By Tuesday morning the exhibition area had opened to visitors and, after a networking breakfast, delegates were welcomed by COSTHA president Dave Madsen, regulatory compliance specialist at Autoliv, before moving on to the North American briefing session. This gave COSTHA’s audience, who are largely, though far from overwhelmingly, focused on North American operations, the chance to hear from knowledgeable speakers from Canada, the US and Mexico.
They were greeted by a familiar face: Benoit Turcotte, director general of the Transportation of Dangerous Goods Directorate at Transport Canada (TC). He gave the audience a brief introduction to the structure of TC and the rulemaking process in Canada, which is somewhat different to that with which US hazmat professionals are faced, before moving on to discuss some current regulatory amendments.
The adoption of the updated TC standard TP 14877 on containers for the transport of dangerous goods by rail is ongoing. The 2018 edition of the standard was developed by a wide range of stakeholders as well as Canadian and US authorities, and was published in January 2018. The plan was to have this version of the standard referenced in Canada’s Transportation of Dangerous Goods (TDG) Regulation, with entry into force having subsequently taken place on 2 July.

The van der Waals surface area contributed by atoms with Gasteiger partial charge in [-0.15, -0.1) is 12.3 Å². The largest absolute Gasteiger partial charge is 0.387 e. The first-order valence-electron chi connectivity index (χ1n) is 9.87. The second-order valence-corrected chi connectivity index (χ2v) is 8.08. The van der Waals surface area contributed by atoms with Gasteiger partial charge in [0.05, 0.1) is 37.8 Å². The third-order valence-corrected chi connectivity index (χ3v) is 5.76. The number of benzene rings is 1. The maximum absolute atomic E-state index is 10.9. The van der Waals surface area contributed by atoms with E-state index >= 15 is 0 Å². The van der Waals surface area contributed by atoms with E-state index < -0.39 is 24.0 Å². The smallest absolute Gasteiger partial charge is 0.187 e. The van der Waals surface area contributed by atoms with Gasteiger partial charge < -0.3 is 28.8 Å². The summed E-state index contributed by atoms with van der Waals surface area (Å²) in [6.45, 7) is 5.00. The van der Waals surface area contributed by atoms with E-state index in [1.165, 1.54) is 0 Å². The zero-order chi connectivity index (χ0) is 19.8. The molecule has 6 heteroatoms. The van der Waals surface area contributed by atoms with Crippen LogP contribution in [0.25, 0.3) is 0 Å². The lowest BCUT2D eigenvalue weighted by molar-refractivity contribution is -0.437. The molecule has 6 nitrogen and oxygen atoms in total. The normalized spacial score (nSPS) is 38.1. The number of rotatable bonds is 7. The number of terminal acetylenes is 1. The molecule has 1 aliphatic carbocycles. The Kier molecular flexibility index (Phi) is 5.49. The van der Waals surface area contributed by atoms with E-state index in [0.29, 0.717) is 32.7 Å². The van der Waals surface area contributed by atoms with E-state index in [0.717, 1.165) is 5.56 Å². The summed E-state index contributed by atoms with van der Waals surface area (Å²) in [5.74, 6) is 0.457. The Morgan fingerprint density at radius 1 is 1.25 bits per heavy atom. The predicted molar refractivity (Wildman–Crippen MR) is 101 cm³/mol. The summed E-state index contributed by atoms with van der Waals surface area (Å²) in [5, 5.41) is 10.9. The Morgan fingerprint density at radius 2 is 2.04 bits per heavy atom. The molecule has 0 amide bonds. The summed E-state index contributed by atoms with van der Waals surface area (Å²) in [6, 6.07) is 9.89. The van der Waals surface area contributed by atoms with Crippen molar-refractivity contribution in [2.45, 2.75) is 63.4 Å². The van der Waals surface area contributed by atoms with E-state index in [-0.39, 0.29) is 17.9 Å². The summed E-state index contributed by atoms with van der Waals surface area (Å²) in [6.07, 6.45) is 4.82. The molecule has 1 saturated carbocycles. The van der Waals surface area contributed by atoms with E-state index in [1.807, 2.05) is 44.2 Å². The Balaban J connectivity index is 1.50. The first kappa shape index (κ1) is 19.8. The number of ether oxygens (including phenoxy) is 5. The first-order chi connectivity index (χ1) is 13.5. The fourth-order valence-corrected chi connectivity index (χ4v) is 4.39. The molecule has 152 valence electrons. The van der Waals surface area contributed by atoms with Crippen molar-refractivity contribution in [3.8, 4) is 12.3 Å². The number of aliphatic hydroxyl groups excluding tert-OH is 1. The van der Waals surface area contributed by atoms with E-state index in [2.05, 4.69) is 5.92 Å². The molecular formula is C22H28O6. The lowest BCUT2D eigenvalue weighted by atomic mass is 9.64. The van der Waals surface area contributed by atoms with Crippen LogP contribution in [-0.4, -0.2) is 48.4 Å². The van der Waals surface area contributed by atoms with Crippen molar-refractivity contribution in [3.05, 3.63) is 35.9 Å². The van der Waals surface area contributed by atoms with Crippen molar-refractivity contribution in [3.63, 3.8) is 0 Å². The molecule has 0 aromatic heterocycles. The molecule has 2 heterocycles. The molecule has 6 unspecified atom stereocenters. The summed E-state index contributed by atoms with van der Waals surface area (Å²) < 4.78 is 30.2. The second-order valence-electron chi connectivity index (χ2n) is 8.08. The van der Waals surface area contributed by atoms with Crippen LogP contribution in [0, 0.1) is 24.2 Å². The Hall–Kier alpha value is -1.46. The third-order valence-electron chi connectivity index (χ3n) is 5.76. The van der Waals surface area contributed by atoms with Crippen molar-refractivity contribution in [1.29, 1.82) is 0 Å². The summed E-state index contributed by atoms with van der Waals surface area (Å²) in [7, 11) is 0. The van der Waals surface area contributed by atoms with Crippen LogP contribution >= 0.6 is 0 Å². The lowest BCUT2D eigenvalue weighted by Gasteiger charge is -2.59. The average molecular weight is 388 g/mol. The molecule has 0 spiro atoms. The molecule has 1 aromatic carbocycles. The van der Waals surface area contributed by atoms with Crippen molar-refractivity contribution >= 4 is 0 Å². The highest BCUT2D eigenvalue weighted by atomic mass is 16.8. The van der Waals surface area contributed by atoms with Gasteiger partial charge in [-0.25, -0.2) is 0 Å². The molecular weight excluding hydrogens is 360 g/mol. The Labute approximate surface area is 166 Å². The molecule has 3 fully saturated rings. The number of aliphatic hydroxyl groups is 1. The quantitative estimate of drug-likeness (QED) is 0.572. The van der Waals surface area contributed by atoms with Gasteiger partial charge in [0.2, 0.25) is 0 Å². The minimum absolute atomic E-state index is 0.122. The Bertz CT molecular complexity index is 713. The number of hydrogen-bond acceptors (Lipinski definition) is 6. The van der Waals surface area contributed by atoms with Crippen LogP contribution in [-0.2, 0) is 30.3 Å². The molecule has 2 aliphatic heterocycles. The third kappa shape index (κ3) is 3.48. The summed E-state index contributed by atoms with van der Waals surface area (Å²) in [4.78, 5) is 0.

The revision to TP 14877 takes into account a number of Protective Directions issued by the government since the Lac-Mégantic accident in July 2013, as well as new tank construction and equipment standards, and amendments drawn from the 19th revised edition of the UN Model Regulations, and aligns more closely with US provisions, particularly in areas such as tank car approvals and one time movement approvals (OTMAs).
TC is also continuing to make improvements to the Emergency Response Assistance Plan (ERAP) requirements. The latest changes respond to recommendations from the Emergency Response Task Force (ERTF) and broaden the scope of applicability. There are also updates and clarifications to the existing information. The proposals were published in Canada Gazette Part I on 30 June 2018 and TC received 23 comments, largely positive. Subsequent to the COSTHA event, the amending regulations were published in Canada Gazette Part II on 1 May and will come into force on 1 March 2020.